Whilst composing Die Entführung Mozart became engaged to Constance the third of the four Weber girls and, in respect for his fiancée, moved out of their house. They married on 4 August 1782. Wolfgang maintained the marital home teaching pupils of the nobility and as a composer including a number of piano concertos and solo arias for friends. He appeared as soloist before the Emperor whilst still thinking of opera and reading many possible libretti.
Following the success of Die Entführung and with Italian opera re-emerging in Vienna Mozart was asked to compose an opera buffa for the Imperial Theatre. He searched widely for a suitable libretto before turning, as a last resort to Varesco who had provided the words for Idomeneo. He came up with L’oca del Cairo (The Cairo Goose). It was sufficiently stimulating for Mozart to start work on it but not sufficient to finish it. He completed the first act including a quartet and extended finale but as his fame as a pianist grew he put it all aside. However, with opera still on his mind he wrote four pieces, two as only sketches for another buffa Lo sposo deluso. Mozart’s manner of composing opera often left the orchestration of the sketches until last. For Philips’ Complete Mozart Edition of 1991 Erik Smith undertook the orchestration as Mozart might have done himself, being careful to make no such claim for his work (ibid Mostly Mozart pp.154-55). Recordings of these two works are contained on CD 22.
In the more substantial material from L’Oca del Cairo Dietrich Fischer-Dieskau as the Marquis sounds rather gruff. Peter Schreier conducts and sings with his usual taste whilst the two women are barely distinguishable. Nonetheless the music, particularly in the substantive ensembles (trs.7 and 13) is a joy and really does give a foretaste of what is to come. Using mainly Covent Garden singers the briefer extract from Lo sposo deluso
(trs.14-18) have an overture, two ensembles and arias sung by Felicity Palmer and Robert Tear. She is rather exaggerated in the chest register while he lacks some Italianata but is expressive and characterful. Again the extract and Smith’s realisation give hints of the glories to come.
Mozart put his time in 1784 to good use composing six of his greatest piano concertos. Then early in 1785 he read Le Marriage de Figaro by Beaumarchais. This was alongside composing a further five great piano concertos. He recognised in this novel the possibility of a great opera if, and only if, he could find a librettist to do it justice. Meanwhile he composed a miniature singspiel Der Schauspieldirektor (CD 39 part) for an imperial entertainment in the Schonbrunn Palace in February 1786. By this time most of his energies were focused on Le nozze di Figaro. The orchestra and some of the cast are those of the recording of the extracts from Lo sposo deluso. Ileana Cotrubas at the height of her vocal and expressive powers is a delightful Mlle Silberklang, the singer of the story, with Anthony Rolfe Johnson and Clifford Grant excellent in the ensembles (trs.16-17).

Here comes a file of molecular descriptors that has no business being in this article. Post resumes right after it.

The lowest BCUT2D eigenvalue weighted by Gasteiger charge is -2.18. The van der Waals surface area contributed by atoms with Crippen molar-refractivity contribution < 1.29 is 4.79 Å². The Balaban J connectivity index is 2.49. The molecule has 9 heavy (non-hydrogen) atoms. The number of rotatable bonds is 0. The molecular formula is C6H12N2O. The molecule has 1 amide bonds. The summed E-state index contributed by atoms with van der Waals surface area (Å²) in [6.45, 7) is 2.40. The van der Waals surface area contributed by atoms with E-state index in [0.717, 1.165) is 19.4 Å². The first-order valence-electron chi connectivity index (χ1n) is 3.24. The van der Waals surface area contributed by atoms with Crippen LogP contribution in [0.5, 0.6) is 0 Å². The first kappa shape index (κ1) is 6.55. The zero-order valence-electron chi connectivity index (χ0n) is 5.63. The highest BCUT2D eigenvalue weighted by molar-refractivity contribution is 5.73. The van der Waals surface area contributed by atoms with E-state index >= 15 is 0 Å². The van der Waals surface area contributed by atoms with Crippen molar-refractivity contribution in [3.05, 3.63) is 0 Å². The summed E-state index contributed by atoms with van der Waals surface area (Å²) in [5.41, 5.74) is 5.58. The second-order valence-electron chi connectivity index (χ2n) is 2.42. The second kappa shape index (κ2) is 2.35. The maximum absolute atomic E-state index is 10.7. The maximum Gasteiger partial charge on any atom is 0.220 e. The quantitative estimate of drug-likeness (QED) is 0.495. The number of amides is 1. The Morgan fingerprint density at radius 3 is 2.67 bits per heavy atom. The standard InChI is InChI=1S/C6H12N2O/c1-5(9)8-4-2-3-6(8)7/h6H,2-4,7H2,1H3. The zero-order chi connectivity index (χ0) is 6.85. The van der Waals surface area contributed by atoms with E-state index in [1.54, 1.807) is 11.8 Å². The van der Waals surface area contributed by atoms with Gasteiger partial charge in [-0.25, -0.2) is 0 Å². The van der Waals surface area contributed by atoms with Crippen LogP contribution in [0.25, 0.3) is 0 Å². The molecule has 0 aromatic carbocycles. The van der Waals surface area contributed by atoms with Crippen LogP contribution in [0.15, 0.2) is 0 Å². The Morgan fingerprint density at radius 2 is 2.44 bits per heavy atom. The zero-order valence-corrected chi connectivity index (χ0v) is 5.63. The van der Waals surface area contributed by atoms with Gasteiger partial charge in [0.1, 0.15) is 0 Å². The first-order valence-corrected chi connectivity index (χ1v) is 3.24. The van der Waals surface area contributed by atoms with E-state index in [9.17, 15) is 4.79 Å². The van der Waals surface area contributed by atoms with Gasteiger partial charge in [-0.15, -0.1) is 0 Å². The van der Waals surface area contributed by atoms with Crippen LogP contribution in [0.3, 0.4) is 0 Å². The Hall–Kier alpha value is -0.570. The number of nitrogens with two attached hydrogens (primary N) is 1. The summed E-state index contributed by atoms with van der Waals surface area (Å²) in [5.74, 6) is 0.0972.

Leopold Mozart did not share his son’s view of Beaumarchais’s play and also took the view that its translation from French would not improve its prospects as a libretto. There was the further complication that the Emperor had banned a performance of a German translation of the play. However, the play itself was published in Vienna.
The man Mozart chose as his librettist was surely unique in the annals of music. Born a Jew, uneducated until near the age of fifteen, he was forced to convert to Christianity on the second marriage of his father when the boy became known as Lorenzo Da Ponte. He went on to become a distinguished scholar, a Catholic Priest, a recognised poet, a rebel and not least a libertine and adulterer when in Holy Orders. He had arrived in Vienna with an introduction to Salieri, Court Composer to the Emperor Joseph II. He arrived at the turn of 1781-82, a year before the Emperor restored Italian Opera to the Imperial Theatre, the Burgtheater. The Emperor appointed Da Ponte Poet to the Imperial Theatres. In this post he was mainly responsible for editing and adapting the libretti of other poets and through which he and Mozart met at a party given by a certain Baron Wetzlar in the spring of 1783. Later that year and being proficient in French he went to Paris for a period before returning to Vienna where he continued something of an amorous and playboy life. Da Ponte’s long life and activities, until his death in America, is entertainingly chronicled in The Man Who Wrote Mozart (Anthony Holden. Weidenfeld and Nicolson. 2006) and is certainly more accurate than Da Ponte’s own memoirs.